Call of the Wild Topic Tracking: Greed
Greed 1: Men to the north of Santa Clara Valley are filled with greed, as they crave instant riches during the Klondike Gold Rush. Quite unlike the cruel life faced by animals in the wild, the world of humans is not necessarily such a quest for survival, and instead is filled with luxuries. This greed in the Yukon Territory is soon going to bring trouble to Buck when he is sold as a sled dog and forced to perform hard labor.
Greed 2: As a result of Manuel's gambling problems and his greed for money, Buck is unjustly sold into servitude for a stranger at the railroad station not too far from Judge Miller's estate. Greed continues to be a wicked force afflicting humans only, for Buck is freed from such cravings for material wealth.
Greed 3: Spitz becomes greedy for food and tries to steal more than his fair share. As a result, he is whipped for this disrespect by Francois. Quite unlike the materialistic greed of the humans who crave gold and riches, this dog is greedy for the basic component in his ongoing survival: food. Although he takes more than is fair share, this greed becomes more a matter of necessity instead of being a matter of luxury as in man's materialism
Greed 4: Once again, the greed experienced by the dogs is very different from the materialistic greed experienced by the miners in the Yukon. Instead, Buck is greedy to have Spitz's position as leader of the sled team, knowing that he will have to kill Spitz to achieve this goal. This greed is not a mere luxury as with the humans, for it is a simple matter of survival of the fittest. Buck will either triumph if he is strong, or he will fail if he's too weak.
Greed 5: Buck chases a rabbit for a long time before it is abruptly ripped from his grasp and hungrily devoured by a greedy Spitz right in front of him. As a result of Spitz's selfishness, Buck launches into an aggressive attack to avenge this crime and punish Spitz for being such a cruel bully. Buck's greed to have the sled team leadership position for himself also inspires. However, unlike human greed, for these animals greed is a matter of basic survival as they argue about such essential things as strength, power, and food.
Greed 6: The humans don't care about anyone else but themselves because they just want more and more from the dogs, draining them of every last bit of energy. When Buck's sled team is too tired to be any great use, they are merely sold away for some money to three inexperienced Americans. Greed thrives throughout Alaska and the Yukon, for it is greed that drives everybody to the region with lofty visions of discovering large quantities of gold.
Greed 7: Mercedes, Hal, and Charles are so greedy that they have brought many unnecessary belongings to Skaguay including a tent, a wardrobe of clothes, and dishes. They finally throw these items away after realizing what a burden it is for the dogs to pull. Driven by visions of striking it rich quick in the Klondike River, they buy many more dogs than are necessary because of this greed once again, even though there isn't enough food for that many dogs to consume during the trip to Dawson City.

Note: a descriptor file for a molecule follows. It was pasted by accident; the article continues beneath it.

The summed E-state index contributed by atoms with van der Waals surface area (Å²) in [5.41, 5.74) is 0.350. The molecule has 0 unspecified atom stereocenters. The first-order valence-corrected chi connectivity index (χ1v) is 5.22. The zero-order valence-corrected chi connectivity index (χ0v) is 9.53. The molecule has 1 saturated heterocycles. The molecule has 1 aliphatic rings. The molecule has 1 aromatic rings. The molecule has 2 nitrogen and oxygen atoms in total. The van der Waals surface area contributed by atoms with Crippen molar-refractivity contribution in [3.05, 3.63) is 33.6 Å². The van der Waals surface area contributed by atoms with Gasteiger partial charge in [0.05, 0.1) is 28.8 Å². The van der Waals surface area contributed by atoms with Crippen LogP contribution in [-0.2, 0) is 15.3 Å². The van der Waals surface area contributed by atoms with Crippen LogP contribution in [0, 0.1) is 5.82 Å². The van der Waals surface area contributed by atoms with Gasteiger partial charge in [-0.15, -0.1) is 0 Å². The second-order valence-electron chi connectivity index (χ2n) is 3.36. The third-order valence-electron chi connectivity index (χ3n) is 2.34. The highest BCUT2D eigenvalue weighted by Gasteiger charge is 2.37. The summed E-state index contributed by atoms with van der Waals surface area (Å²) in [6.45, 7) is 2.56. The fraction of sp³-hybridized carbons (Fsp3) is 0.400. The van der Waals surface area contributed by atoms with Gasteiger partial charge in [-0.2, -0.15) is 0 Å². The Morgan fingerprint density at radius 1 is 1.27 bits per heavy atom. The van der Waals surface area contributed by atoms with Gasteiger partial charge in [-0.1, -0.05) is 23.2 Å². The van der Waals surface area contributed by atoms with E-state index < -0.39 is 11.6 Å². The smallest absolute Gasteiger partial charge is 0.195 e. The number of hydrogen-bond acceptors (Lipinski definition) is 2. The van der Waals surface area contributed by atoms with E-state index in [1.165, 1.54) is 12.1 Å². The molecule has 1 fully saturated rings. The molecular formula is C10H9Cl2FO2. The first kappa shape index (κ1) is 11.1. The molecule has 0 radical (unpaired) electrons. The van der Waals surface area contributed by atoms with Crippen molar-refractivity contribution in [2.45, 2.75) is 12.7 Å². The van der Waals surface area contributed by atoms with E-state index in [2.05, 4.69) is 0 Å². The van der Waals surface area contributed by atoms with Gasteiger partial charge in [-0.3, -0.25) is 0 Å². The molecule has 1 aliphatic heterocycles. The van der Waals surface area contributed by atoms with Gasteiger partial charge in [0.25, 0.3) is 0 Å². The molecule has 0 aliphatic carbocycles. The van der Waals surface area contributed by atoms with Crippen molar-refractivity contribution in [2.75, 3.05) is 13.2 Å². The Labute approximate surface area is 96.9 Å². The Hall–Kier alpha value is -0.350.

Greed 8: Mercedes is filled with greed and selfishness when she insists on riding in the sled pulled by the exhausted and malnourished dogs simply because her feet are hurting her from walking so much. She shows no concern for the welfare of the other dogs, and later on her added weight to the sled contributes to the trail collapsing beneath her, causing the remaining dogs, Hal, Charles, and Mercedes to all drown.
Greed 9: John Thornton takes advantage of Buck's affection for him by asking the strong dog to win a bet for him by pulling a sled weighing one thousand pounds. Rather than refusing the bet and sparing Buck the hardship of pulling such a great weight, Thornton accepts the offer, eager to win the sixteen hundred dollars that Matthewson has bet against him. Buck succeeds, however, and Thornton becomes a wealthy man.
Greed 10: Although he has already won a very large sum of money because of Buck, John Thornton decides to go off to try and discover even more wealth. Greed consumes him, as he embarks on a quest with Hans, Pete, and the sled dogs to discover a legendary gold mine in the uncharted wilds of the Yukon Territory. Buck does not realize where they're going, although he is excited to be exploring new lands that he has not traveled through before, and this also provides an opportunity for him to further discover the hidden wildness in himself.
Greed 11: When Thornton does finally discover a huge reserve of gold in a stream and proceeds to collect this gold together, he begins to neglect Buck more and more, prompting the faithful dog to go off on long walks through the forest, hunting wild animals and birds. Buck never forgets Thornton, however, and always returns to the campsite after he is gone for a little while just to check up on this man whom he loves. Unlike Thornton, who is consumed by a burning greed for gold, Buck remains kind-hearted and virtuous.
Greed 12: After Thornton's murder at the hands of the Yeehats, his gold becomes worthless once again since their is no man to be greedy and lust after it. Instead, it leaks haphazardly out of rotting bags, swallowed up again by the stream and the wild undergrowth that springs up around it. In the end, Thornton's greed led to his eventual death, because he was driven on a vain quest for gold just like the three Americans who died with their dreams of infinite wealth unrealized as well. The wild swallows up humanity and human desires, as all luxuries fall away and life becomes again what it was in younger days, where the strong survive and the weak die out. Buck embraces this idea, as he transitions away from the human world of greed into the wild world of survival.